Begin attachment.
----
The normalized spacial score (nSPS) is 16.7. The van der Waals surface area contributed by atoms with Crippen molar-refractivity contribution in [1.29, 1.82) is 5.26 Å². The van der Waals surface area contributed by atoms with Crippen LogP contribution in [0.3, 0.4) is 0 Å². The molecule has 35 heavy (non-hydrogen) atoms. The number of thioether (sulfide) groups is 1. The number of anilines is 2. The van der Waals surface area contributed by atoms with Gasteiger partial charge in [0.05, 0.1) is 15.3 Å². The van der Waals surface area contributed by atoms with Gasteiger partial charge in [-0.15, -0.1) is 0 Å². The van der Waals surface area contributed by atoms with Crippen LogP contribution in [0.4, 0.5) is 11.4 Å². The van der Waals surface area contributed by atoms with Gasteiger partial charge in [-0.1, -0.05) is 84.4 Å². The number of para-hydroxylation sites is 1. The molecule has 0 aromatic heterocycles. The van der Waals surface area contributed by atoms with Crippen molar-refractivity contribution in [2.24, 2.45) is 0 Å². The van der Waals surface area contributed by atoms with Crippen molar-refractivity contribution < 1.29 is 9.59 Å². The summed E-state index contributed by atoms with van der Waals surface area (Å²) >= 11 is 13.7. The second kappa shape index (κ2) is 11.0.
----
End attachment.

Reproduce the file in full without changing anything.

The normalized spacial score (nSPS) is 16.7. The van der Waals surface area contributed by atoms with Crippen molar-refractivity contribution in [1.29, 1.82) is 5.26 Å². The van der Waals surface area contributed by atoms with Crippen LogP contribution in [0.3, 0.4) is 0 Å². The molecule has 35 heavy (non-hydrogen) atoms. The number of thioether (sulfide) groups is 1. The number of anilines is 2. The van der Waals surface area contributed by atoms with Gasteiger partial charge in [0.05, 0.1) is 15.3 Å². The van der Waals surface area contributed by atoms with Gasteiger partial charge in [-0.15, -0.1) is 0 Å². The van der Waals surface area contributed by atoms with Crippen LogP contribution in [0.4, 0.5) is 11.4 Å². The van der Waals surface area contributed by atoms with Gasteiger partial charge in [-0.1, -0.05) is 84.4 Å². The number of para-hydroxylation sites is 1. The molecule has 0 aromatic heterocycles. The van der Waals surface area contributed by atoms with Crippen molar-refractivity contribution in [2.24, 2.45) is 0 Å². The van der Waals surface area contributed by atoms with Crippen molar-refractivity contribution < 1.29 is 9.59 Å². The summed E-state index contributed by atoms with van der Waals surface area (Å²) >= 11 is 13.7. The second kappa shape index (κ2) is 11.0.